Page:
Archive for February, 2014

February 17, 2014

Writer’s Block is Trying to Tell You Something: an Interview with Alix Moore

by Steve Berberich

Writer’s block is traditionally viewed as an obstacle to overcome through willpower. To author and speaker Alix Moore, writer’s block is a mindset that can be changed through greater self-awareness. In this article, Alix discussed the sources of writer’s block and how to take the first steps toward developing the self-awareness you need to overcome it.

Alix will be one of over 30 distinguished speakers participating in the 2014 Maryland Writers’ Conference. Her session is titled “Getting Unstuck: Why Writer’s Block is Your Best Friend.” Here’s a sneak preview of some of the themes and topics that she’ll be discussing in her presentation.

She has created and presented dozens of seminars and workshops for teachers, writers, and those who work with animals. She is the president of the Montgomery County chapter of the Maryland Writers’ Association. When not writing or presenting, Alix is raising chickens, training cows, or harvesting vegetables on her sustainable homestead in Clarksburg.

Here is a closer look at Alix Moore:

Getting Unstuck: Why Writer’s Block is Your Best Friend, and How to Start Writing Again
Alix Moore

4:15-5:00 in the Art of Writing Track

Writer’s block is one of the most misunderstood parts of the creative process. Creative blocks are necessary and valuable moments of pause that ask us to slow down, open to our intuition, and, sometimes, to rethink our path. In this experiential workshop, participants will learn to recognize the signs and types of writer’s block and use practical exercises to release self-judgment, activate intuition, and get back to inspired writing.

Find out more about Alix Moore on the Maryland Writers’ Conference’s Speakers, Panelists, and Agents page.

Steve Berberich: Your website states that everyone has an inner creative genius. Is that related to your topic?

Alix Moore: Yes, it is related. That inner, creative part of us doesn’t operate like a machine. When we aren’t writing, it’s not that we’re broken and need to be fixed; it’s that we need to pause, to listen, and to learn something about ourselves.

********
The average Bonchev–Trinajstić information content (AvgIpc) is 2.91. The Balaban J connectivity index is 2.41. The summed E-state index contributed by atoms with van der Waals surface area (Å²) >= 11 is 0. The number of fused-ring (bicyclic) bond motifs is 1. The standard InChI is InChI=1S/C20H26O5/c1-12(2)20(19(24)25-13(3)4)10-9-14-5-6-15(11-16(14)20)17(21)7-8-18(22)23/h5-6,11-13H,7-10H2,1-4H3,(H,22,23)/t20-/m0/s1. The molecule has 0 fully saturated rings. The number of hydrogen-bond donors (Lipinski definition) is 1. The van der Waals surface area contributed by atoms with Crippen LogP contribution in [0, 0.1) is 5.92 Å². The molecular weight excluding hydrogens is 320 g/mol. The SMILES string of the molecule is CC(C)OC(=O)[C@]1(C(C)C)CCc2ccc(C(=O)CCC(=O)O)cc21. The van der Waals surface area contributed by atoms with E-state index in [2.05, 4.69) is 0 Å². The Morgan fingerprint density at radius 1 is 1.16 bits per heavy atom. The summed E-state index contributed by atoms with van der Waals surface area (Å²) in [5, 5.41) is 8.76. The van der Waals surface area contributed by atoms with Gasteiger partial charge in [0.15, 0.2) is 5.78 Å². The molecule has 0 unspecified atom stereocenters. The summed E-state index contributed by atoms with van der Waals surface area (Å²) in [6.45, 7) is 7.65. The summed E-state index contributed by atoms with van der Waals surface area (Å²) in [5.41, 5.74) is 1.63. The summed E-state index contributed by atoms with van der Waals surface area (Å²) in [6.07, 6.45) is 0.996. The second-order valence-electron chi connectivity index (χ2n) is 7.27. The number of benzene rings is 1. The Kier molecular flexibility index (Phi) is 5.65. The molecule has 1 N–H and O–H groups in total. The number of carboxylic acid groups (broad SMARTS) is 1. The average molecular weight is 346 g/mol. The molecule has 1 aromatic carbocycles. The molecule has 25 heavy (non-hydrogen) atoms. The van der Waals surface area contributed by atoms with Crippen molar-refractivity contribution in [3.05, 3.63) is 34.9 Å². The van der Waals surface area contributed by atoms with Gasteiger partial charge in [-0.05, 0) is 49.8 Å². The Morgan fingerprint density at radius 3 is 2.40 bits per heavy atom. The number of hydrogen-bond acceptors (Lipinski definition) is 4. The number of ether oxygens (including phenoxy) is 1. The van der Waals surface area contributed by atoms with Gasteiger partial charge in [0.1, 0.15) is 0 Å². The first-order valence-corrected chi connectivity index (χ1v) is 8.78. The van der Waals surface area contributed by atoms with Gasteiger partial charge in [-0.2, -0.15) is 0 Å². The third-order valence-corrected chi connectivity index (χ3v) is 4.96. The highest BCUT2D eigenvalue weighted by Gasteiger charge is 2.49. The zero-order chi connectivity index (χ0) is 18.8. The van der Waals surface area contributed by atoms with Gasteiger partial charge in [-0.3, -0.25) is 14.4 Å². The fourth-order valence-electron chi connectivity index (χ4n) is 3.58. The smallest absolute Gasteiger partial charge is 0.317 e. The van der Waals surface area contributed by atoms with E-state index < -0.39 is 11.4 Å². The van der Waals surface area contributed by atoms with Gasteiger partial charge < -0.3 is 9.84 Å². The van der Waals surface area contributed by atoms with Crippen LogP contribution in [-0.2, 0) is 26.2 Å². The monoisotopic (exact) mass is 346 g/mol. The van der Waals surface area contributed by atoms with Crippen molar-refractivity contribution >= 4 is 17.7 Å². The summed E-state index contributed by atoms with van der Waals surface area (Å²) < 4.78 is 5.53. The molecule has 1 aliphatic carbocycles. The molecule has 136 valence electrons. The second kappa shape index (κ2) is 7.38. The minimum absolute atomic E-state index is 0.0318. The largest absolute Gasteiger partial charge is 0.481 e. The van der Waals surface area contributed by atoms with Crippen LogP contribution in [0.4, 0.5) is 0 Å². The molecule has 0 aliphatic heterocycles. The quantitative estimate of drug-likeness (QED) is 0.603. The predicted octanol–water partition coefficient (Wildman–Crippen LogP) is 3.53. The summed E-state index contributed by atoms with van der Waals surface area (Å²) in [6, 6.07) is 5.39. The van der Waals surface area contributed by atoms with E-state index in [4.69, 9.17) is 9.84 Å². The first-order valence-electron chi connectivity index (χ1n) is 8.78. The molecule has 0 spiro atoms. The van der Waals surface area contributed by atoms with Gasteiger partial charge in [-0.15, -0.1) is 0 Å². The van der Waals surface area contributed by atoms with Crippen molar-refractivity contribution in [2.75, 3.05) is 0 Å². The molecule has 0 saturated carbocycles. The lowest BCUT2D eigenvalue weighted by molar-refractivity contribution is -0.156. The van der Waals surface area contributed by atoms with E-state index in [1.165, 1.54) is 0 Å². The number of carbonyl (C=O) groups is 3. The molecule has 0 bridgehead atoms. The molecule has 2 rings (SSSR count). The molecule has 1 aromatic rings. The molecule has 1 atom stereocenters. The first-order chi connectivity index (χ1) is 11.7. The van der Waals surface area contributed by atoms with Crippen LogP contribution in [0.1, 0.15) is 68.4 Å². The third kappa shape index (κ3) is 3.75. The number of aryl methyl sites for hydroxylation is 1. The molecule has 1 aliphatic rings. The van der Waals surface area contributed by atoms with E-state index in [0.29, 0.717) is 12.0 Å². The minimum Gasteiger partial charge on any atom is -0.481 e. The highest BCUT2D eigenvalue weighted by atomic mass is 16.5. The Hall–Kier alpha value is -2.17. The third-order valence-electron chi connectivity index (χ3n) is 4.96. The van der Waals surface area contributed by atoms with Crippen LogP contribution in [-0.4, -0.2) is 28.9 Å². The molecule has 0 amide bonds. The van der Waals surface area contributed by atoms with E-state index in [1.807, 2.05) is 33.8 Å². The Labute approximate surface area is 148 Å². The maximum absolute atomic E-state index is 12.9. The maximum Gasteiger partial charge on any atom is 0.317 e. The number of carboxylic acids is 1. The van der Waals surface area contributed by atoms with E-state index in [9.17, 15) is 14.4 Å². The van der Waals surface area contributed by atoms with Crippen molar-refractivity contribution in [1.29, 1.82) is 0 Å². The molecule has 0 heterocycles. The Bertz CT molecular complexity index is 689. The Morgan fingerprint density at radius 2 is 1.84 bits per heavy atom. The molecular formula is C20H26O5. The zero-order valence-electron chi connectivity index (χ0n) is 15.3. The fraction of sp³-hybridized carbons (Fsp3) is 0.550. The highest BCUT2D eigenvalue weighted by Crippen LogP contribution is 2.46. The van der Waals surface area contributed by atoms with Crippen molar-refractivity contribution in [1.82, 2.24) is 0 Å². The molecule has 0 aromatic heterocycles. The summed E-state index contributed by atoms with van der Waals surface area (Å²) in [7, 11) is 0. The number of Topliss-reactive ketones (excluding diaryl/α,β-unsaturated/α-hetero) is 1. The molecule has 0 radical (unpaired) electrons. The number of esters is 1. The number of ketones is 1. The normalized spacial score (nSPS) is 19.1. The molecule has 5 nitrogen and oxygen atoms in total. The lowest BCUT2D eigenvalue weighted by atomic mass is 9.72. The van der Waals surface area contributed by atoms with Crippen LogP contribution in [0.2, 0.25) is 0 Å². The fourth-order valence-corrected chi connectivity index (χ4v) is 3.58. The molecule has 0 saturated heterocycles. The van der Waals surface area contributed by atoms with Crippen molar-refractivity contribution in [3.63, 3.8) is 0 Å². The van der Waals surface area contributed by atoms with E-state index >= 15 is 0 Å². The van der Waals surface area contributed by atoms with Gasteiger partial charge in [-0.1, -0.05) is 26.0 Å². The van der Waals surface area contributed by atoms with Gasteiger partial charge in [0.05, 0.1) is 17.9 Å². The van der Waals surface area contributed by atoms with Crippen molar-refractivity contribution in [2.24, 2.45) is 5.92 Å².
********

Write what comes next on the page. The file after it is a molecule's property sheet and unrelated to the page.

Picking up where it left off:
In this workshop I want to unpack some of the myths that people have about writer’s block. A lot of times people think of it as a sort of character defect. They think, “I’m not trying hard enough. I need more willpower.” I don’t think that’s the problem at all. There’s usually something much deeper going on. There is real information to tap into in the fact that we are stuck.

SB: Why does writer’s block happen?

AM: I think that one of the big causes is fear. We are blocked creatively because voices in our head say, “You are not good enough; your work sucks; you are never going to get published.” Or, we are afraid of actually being successful and being visible because being “out there” can attract a lot of negative attention from people.

SB: You mean that people will “throw dirt?”

AM: Exactly! I know writers who have gotten negative messages, even hate mail, online, and it comes from just being visible and just simply being who you are. There is a lot of pressure in this society to conform, to not stand out.

SB: What do you mean?

AM: Look at celebrities in general. If people are too good at what they do, someone will find some way to try to bring them down and make them smaller. That makes them feel more comfortable perhaps.

If someone really shines brightly in their own unique way, that can illuminate places in their own lives where maybe they are not standing in their own truth, not being fully the creative persons they would like to be.